they are sitting behind a moving 2000+ lb. vehicle with some guy in spandex sitting on some tubes rolls next to them. it's not hard to veer left or right, to lose control, or for a biker to lose balance and fall. a car veers into another car: possibility that everyone will be fine. but a car veering into a biker, and you're a dead man.



    drivers who stay back from riders or give plenty of space when passing are being respectful, responsible, and a credit to the cycling community as well as the community in general. Be considerate of BOTH worlds of vehicular travel.

  18. #18
    Suburban Cyclist OctoberBlue's Avatar
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    The only time it bothers me is when there's a sensor for the traffic light and they're not on it (and I'm first in line at the light). Normally, I'll move up as far as is safely possible and motion them forward. Usually, they 'get it'. It's hard to tell which sensors my bike will activate around here.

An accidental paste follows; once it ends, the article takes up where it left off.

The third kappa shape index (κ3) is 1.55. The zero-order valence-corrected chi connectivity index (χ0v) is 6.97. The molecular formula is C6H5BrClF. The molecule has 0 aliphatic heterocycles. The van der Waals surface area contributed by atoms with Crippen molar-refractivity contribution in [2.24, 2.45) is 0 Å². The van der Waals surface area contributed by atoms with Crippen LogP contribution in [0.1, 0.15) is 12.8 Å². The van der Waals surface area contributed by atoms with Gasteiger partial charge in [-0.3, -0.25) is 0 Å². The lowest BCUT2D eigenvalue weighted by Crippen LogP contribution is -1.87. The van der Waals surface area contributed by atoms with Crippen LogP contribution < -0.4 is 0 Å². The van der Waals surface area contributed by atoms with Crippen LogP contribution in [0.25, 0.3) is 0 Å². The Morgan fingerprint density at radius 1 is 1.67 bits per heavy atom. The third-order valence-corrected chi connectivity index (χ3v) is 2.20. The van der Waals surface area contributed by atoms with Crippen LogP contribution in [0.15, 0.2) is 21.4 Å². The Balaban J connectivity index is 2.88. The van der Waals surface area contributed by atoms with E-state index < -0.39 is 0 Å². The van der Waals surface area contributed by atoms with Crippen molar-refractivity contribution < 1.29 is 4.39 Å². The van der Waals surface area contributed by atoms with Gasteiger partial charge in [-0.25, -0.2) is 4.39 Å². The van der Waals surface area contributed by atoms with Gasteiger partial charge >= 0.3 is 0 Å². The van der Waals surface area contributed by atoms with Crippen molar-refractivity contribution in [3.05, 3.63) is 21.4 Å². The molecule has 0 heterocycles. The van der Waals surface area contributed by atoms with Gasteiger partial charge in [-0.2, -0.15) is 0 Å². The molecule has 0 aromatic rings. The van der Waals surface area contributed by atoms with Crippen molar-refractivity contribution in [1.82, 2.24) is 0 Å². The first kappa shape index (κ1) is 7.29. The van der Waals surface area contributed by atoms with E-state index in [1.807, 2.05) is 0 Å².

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  19. #19
    Vello Kombi, baby Poguemahone's Avatar
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    "By the way, what is this 'trackstand' thing, and how do you do it? You got me curious with the 'cute young lady' thing!"

    http://www.63xc.com/gregg/101_12.htm

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  20. #20
    Thinks-she-knows-it-all DragonMistress's Avatar
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    Quote Originally Posted by Poguemahone
    "By the way, what is this 'trackstand' thing, and how do you do it? You got me curious with the 'cute young lady' thing!"

    http://www.63xc.com/gregg/101_12.htm

    Handy at a light.

    ....I'm crappy at those...
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  21. #21
    Every lane is a bike lane Chris L's Avatar
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    Quote Originally Posted by DragonMistress